N: Objectivity, go! Wow, that is awesome though, an old Old & Rare style nose with oodles of freshness and strength. It reminds me of a number of [G&M] 45-50yo bottlings [Glen Grant, Strathisla etc,..] that I’ve tried and been disappointed by their fragility and impactfulness at 40% abv [and dropping]. A bottling like this, presented at cask strength, gives us the best of it all. Being creamy, phenolic and slightly mucky yet beautifully composed, those Spanish sherry butts help support that O&R air, with a certain nudge towards TTR [tamari, tomato and rancio]. Without doubt one of the most amazing contemporary old skool noses I’ve ever smelt, not quite in tOMoH’s 1955 Bowmore league [WLP96] just yet, but give it a few more decades. It’s delectable now with only 13 or so years in glass.
T: The nose translates well on the palate, the sherry casks present yet respectful and positively influential. Unlike the 18yo, this needs a little water [in the mouth only], to help clear away any prickly palate shocks and allowing the flavour compounds to work their magic. Add a little water for a luscious yet slightly dry and somewhat heavy sweet < bitter peatiness to slowly emerge and expand. Reminding me more of a heavier dirtier Ledaig, this hasn’t the finesse of the 18yo, yet held in the mouth, the taste-combos are a real treat.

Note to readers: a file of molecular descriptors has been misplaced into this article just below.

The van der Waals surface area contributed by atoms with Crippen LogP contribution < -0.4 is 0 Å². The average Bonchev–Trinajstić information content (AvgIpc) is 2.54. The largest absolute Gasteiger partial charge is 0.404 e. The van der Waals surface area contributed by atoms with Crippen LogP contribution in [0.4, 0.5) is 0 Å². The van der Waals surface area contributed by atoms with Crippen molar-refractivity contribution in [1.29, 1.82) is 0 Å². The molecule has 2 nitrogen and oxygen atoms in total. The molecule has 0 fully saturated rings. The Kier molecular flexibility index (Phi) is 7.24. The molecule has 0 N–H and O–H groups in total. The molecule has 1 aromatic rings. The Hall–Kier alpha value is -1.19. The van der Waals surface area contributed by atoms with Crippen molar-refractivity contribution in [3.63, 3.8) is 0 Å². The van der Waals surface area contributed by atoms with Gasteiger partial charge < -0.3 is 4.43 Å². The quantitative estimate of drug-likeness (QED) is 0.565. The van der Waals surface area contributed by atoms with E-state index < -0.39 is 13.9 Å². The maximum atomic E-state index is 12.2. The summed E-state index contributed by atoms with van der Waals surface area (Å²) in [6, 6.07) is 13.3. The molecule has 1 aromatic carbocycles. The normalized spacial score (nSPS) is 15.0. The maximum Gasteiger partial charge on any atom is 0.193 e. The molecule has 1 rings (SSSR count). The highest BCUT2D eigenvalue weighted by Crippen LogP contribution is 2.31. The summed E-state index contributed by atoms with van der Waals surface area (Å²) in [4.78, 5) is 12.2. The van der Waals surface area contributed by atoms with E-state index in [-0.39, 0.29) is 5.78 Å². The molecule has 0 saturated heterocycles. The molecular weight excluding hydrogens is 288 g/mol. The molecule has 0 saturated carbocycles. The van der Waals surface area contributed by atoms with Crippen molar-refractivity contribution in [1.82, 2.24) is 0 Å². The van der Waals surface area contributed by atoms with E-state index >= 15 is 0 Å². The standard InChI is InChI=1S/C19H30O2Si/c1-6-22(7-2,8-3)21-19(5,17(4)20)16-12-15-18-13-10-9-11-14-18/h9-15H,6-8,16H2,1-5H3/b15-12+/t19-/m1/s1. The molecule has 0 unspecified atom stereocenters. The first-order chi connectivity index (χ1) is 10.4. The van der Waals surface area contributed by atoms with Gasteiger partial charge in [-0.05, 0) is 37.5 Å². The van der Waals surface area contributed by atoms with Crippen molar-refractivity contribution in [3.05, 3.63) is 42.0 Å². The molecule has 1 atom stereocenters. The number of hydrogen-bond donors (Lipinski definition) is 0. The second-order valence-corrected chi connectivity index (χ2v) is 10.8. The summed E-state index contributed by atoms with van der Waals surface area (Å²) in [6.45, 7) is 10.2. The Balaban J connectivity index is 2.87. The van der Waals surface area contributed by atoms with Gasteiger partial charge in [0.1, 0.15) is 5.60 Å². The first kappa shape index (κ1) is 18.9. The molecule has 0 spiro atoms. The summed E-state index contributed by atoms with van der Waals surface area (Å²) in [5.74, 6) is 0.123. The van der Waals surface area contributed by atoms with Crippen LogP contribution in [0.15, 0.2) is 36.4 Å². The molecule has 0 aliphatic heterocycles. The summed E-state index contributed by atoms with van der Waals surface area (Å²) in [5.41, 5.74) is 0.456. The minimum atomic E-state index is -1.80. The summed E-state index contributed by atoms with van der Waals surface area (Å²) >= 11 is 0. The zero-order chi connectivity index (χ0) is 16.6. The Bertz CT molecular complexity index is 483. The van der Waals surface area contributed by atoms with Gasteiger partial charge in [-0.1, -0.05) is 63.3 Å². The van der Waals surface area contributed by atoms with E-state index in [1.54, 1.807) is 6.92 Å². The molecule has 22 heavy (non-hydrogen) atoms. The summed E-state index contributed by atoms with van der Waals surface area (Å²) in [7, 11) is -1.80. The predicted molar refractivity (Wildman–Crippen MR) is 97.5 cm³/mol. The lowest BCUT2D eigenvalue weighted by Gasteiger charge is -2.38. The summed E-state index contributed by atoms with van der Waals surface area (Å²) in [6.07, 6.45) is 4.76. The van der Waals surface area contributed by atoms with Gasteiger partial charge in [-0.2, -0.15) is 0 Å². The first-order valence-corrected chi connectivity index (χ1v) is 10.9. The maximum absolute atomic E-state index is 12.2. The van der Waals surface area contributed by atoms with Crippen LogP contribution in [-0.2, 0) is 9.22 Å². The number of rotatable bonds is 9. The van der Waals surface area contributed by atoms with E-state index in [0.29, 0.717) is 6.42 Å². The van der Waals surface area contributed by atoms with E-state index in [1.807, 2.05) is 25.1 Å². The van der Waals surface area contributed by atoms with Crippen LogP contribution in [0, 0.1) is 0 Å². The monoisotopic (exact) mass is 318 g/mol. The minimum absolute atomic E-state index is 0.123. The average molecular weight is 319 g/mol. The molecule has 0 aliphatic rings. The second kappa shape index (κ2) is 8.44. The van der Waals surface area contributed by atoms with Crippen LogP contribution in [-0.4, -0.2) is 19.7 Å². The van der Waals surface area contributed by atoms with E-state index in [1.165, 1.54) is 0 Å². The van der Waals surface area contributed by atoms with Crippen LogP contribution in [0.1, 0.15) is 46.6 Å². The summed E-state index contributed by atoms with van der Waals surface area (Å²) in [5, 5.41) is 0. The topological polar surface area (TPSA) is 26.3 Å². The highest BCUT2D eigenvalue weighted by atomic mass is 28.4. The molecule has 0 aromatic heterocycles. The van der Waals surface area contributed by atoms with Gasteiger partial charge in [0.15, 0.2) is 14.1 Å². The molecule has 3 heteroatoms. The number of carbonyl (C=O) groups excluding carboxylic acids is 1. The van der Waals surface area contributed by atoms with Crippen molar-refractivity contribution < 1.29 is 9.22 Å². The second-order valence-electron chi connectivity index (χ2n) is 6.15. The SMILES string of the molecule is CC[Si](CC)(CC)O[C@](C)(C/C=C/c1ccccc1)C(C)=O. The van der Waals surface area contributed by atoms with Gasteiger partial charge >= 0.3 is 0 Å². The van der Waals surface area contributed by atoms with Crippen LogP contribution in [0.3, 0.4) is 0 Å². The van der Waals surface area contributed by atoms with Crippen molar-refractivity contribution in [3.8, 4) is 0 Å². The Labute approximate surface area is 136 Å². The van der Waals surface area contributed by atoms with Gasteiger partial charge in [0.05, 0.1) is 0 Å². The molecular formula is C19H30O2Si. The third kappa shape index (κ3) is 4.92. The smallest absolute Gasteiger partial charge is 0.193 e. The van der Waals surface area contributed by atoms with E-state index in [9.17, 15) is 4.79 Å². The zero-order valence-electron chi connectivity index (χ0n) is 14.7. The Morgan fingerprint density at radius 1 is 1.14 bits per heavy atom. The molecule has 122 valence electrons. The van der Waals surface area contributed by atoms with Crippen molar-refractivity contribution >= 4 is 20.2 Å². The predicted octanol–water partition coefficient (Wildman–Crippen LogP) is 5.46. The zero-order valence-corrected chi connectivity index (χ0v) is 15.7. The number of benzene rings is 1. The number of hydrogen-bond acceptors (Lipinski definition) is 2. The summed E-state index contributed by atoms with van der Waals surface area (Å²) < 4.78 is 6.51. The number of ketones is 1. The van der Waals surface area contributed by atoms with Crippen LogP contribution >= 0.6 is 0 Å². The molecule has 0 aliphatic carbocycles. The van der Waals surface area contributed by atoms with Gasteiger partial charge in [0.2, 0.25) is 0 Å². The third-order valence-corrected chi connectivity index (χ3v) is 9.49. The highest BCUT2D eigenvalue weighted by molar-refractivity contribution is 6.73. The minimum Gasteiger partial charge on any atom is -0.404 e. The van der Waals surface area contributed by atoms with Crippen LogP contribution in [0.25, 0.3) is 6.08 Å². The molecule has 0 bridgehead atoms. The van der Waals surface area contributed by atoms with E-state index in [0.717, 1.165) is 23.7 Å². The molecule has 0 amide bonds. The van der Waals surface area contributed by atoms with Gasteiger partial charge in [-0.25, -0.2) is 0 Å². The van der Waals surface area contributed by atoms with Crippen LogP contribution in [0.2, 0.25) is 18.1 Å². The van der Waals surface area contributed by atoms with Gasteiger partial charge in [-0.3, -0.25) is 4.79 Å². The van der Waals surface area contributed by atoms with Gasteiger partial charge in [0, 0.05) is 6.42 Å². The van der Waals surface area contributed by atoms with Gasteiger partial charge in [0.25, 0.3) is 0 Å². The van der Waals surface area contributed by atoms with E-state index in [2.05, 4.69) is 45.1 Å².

F: Slightly drying oaky dried-fruity chocolate on the turn, eventually into light creamy milky chocolatey [again] barley – all slightly salty – and with any number of older whiskies & other spirit references from various eras that may ensue. Oaky O&R-sherried salty earthy-peaty coke combos ring and ring with a herbal Vermouth note at the death. There’s a slight lighter fluid note somewhere along the tail not to mention Milk of Magnesia and rose water, but these are fleeting top notes.
C: With 6642 bottles released, is there a fair chance of finding one for a fair price one day? For the nose alone, I wonder how much I’d be prepared to pay for such an aromatic treasure? I find it less sublime on the palate but I’m nit-picking at this high level. Cracking whisky!